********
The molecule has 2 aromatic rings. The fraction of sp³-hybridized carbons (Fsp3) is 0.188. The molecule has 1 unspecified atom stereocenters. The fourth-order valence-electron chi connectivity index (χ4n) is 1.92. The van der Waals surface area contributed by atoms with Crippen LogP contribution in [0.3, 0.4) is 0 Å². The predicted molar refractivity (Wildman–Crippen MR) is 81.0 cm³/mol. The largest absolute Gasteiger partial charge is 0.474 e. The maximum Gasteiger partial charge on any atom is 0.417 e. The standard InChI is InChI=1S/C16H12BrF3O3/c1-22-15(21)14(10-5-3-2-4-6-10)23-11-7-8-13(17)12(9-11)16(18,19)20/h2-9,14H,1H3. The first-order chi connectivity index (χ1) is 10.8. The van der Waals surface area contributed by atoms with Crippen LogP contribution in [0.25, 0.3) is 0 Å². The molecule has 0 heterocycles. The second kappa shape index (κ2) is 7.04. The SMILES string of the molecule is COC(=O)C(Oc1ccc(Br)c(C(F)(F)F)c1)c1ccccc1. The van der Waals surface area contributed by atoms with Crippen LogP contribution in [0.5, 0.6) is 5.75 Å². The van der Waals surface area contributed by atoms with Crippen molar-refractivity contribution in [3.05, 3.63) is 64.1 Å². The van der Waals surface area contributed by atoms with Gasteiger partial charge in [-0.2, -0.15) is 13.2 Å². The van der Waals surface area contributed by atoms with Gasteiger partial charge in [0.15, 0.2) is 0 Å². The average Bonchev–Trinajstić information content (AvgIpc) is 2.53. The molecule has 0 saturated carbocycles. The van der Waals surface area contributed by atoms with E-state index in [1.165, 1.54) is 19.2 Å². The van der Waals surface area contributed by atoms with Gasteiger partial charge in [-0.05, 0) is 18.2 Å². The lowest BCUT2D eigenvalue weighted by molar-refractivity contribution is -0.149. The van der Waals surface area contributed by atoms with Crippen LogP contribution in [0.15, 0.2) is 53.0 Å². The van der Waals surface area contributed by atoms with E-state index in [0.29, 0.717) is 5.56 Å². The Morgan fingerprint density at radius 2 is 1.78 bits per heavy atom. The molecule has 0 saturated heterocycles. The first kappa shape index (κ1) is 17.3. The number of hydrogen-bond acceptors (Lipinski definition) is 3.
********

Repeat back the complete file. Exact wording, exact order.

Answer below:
The molecule has 2 aromatic rings. The fraction of sp³-hybridized carbons (Fsp3) is 0.188. The molecule has 1 unspecified atom stereocenters. The fourth-order valence-electron chi connectivity index (χ4n) is 1.92. The van der Waals surface area contributed by atoms with Crippen LogP contribution in [0.3, 0.4) is 0 Å². The predicted molar refractivity (Wildman–Crippen MR) is 81.0 cm³/mol. The largest absolute Gasteiger partial charge is 0.474 e. The maximum Gasteiger partial charge on any atom is 0.417 e. The standard InChI is InChI=1S/C16H12BrF3O3/c1-22-15(21)14(10-5-3-2-4-6-10)23-11-7-8-13(17)12(9-11)16(18,19)20/h2-9,14H,1H3. The first-order chi connectivity index (χ1) is 10.8. The van der Waals surface area contributed by atoms with Crippen LogP contribution in [0.25, 0.3) is 0 Å². The molecule has 0 heterocycles. The second kappa shape index (κ2) is 7.04. The SMILES string of the molecule is COC(=O)C(Oc1ccc(Br)c(C(F)(F)F)c1)c1ccccc1. The van der Waals surface area contributed by atoms with Crippen LogP contribution in [0.5, 0.6) is 5.75 Å². The van der Waals surface area contributed by atoms with Crippen molar-refractivity contribution in [3.05, 3.63) is 64.1 Å². The van der Waals surface area contributed by atoms with Gasteiger partial charge in [-0.2, -0.15) is 13.2 Å². The van der Waals surface area contributed by atoms with Gasteiger partial charge in [0.15, 0.2) is 0 Å². The average Bonchev–Trinajstić information content (AvgIpc) is 2.53. The molecule has 0 saturated carbocycles. The van der Waals surface area contributed by atoms with E-state index in [1.165, 1.54) is 19.2 Å². The van der Waals surface area contributed by atoms with Gasteiger partial charge in [-0.05, 0) is 18.2 Å². The lowest BCUT2D eigenvalue weighted by molar-refractivity contribution is -0.149. The van der Waals surface area contributed by atoms with Crippen LogP contribution in [0.15, 0.2) is 53.0 Å². The van der Waals surface area contributed by atoms with E-state index in [0.29, 0.717) is 5.56 Å². The Morgan fingerprint density at radius 2 is 1.78 bits per heavy atom. The molecule has 0 saturated heterocycles. The first kappa shape index (κ1) is 17.3. The number of hydrogen-bond acceptors (Lipinski definition) is 3.